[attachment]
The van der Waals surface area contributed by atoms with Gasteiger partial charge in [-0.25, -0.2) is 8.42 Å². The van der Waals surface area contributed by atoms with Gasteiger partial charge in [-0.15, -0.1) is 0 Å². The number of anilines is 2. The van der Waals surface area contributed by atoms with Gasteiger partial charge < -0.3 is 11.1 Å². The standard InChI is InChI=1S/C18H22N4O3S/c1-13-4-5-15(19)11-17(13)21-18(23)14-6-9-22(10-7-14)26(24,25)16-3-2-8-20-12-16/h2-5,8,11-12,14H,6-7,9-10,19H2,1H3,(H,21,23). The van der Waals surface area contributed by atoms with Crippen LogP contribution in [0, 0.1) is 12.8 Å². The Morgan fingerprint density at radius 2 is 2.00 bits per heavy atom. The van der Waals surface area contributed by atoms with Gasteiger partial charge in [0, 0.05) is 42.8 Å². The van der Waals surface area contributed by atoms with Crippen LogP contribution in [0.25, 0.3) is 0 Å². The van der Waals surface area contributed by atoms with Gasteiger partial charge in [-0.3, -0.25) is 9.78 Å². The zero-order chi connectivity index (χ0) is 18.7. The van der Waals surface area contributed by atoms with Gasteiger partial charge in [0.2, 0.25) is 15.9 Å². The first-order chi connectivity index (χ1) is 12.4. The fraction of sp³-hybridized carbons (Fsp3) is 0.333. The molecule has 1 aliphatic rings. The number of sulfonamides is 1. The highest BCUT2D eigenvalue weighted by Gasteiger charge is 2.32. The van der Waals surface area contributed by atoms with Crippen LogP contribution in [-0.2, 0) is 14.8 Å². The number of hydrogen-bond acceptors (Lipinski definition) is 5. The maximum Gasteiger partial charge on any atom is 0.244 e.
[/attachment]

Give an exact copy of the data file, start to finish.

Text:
The van der Waals surface area contributed by atoms with Gasteiger partial charge in [-0.25, -0.2) is 8.42 Å². The van der Waals surface area contributed by atoms with Gasteiger partial charge in [-0.15, -0.1) is 0 Å². The number of anilines is 2. The van der Waals surface area contributed by atoms with Gasteiger partial charge < -0.3 is 11.1 Å². The standard InChI is InChI=1S/C18H22N4O3S/c1-13-4-5-15(19)11-17(13)21-18(23)14-6-9-22(10-7-14)26(24,25)16-3-2-8-20-12-16/h2-5,8,11-12,14H,6-7,9-10,19H2,1H3,(H,21,23). The van der Waals surface area contributed by atoms with Crippen LogP contribution in [0, 0.1) is 12.8 Å². The Morgan fingerprint density at radius 2 is 2.00 bits per heavy atom. The van der Waals surface area contributed by atoms with Gasteiger partial charge in [0, 0.05) is 42.8 Å². The van der Waals surface area contributed by atoms with Crippen LogP contribution in [0.25, 0.3) is 0 Å². The van der Waals surface area contributed by atoms with Gasteiger partial charge in [-0.3, -0.25) is 9.78 Å². The zero-order chi connectivity index (χ0) is 18.7. The van der Waals surface area contributed by atoms with Gasteiger partial charge in [0.2, 0.25) is 15.9 Å². The first-order chi connectivity index (χ1) is 12.4. The fraction of sp³-hybridized carbons (Fsp3) is 0.333. The molecule has 1 aliphatic rings. The number of sulfonamides is 1. The highest BCUT2D eigenvalue weighted by Gasteiger charge is 2.32. The van der Waals surface area contributed by atoms with Crippen LogP contribution in [-0.2, 0) is 14.8 Å². The number of hydrogen-bond acceptors (Lipinski definition) is 5. The maximum Gasteiger partial charge on any atom is 0.244 e.